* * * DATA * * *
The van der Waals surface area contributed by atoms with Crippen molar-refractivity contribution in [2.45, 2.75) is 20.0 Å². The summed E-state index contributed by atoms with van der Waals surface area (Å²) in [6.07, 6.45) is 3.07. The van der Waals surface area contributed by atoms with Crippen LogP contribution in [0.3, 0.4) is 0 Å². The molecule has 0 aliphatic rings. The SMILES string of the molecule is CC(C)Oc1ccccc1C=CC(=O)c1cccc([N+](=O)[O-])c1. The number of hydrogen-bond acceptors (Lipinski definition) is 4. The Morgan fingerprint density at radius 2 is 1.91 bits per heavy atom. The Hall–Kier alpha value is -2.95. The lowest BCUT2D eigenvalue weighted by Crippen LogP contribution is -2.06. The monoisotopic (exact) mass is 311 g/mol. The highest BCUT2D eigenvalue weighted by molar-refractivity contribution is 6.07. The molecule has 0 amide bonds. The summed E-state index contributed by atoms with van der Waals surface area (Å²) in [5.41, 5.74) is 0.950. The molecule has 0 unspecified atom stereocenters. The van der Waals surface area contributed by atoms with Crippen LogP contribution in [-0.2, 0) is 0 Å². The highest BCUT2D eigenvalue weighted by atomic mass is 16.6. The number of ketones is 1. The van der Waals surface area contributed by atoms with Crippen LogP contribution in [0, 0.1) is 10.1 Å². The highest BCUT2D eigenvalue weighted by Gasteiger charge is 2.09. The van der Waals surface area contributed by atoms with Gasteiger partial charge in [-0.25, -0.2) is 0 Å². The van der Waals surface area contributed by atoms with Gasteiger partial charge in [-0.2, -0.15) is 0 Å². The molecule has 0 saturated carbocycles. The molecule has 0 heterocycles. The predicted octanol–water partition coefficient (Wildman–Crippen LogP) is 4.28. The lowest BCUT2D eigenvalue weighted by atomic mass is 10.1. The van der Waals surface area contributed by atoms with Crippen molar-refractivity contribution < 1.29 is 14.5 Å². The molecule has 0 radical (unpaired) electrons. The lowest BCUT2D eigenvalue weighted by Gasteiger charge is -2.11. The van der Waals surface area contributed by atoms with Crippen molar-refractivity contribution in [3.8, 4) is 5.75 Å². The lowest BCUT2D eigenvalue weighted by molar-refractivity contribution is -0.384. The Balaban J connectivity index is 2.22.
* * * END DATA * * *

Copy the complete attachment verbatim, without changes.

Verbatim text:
The van der Waals surface area contributed by atoms with Crippen molar-refractivity contribution in [2.45, 2.75) is 20.0 Å². The summed E-state index contributed by atoms with van der Waals surface area (Å²) in [6.07, 6.45) is 3.07. The van der Waals surface area contributed by atoms with Crippen LogP contribution in [0.3, 0.4) is 0 Å². The molecule has 0 aliphatic rings. The SMILES string of the molecule is CC(C)Oc1ccccc1C=CC(=O)c1cccc([N+](=O)[O-])c1. The number of hydrogen-bond acceptors (Lipinski definition) is 4. The Morgan fingerprint density at radius 2 is 1.91 bits per heavy atom. The Hall–Kier alpha value is -2.95. The lowest BCUT2D eigenvalue weighted by Crippen LogP contribution is -2.06. The monoisotopic (exact) mass is 311 g/mol. The highest BCUT2D eigenvalue weighted by molar-refractivity contribution is 6.07. The molecule has 0 amide bonds. The summed E-state index contributed by atoms with van der Waals surface area (Å²) in [5.41, 5.74) is 0.950. The molecule has 0 unspecified atom stereocenters. The van der Waals surface area contributed by atoms with Crippen LogP contribution in [-0.2, 0) is 0 Å². The highest BCUT2D eigenvalue weighted by atomic mass is 16.6. The number of ketones is 1. The van der Waals surface area contributed by atoms with Crippen LogP contribution in [0, 0.1) is 10.1 Å². The highest BCUT2D eigenvalue weighted by Gasteiger charge is 2.09. The van der Waals surface area contributed by atoms with Gasteiger partial charge in [-0.25, -0.2) is 0 Å². The van der Waals surface area contributed by atoms with Gasteiger partial charge in [-0.2, -0.15) is 0 Å². The molecule has 0 saturated carbocycles. The molecule has 0 heterocycles. The predicted octanol–water partition coefficient (Wildman–Crippen LogP) is 4.28. The lowest BCUT2D eigenvalue weighted by atomic mass is 10.1. The van der Waals surface area contributed by atoms with Crippen molar-refractivity contribution < 1.29 is 14.5 Å². The molecule has 0 radical (unpaired) electrons. The lowest BCUT2D eigenvalue weighted by Gasteiger charge is -2.11. The van der Waals surface area contributed by atoms with Crippen molar-refractivity contribution in [3.8, 4) is 5.75 Å². The lowest BCUT2D eigenvalue weighted by molar-refractivity contribution is -0.384. The Balaban J connectivity index is 2.22.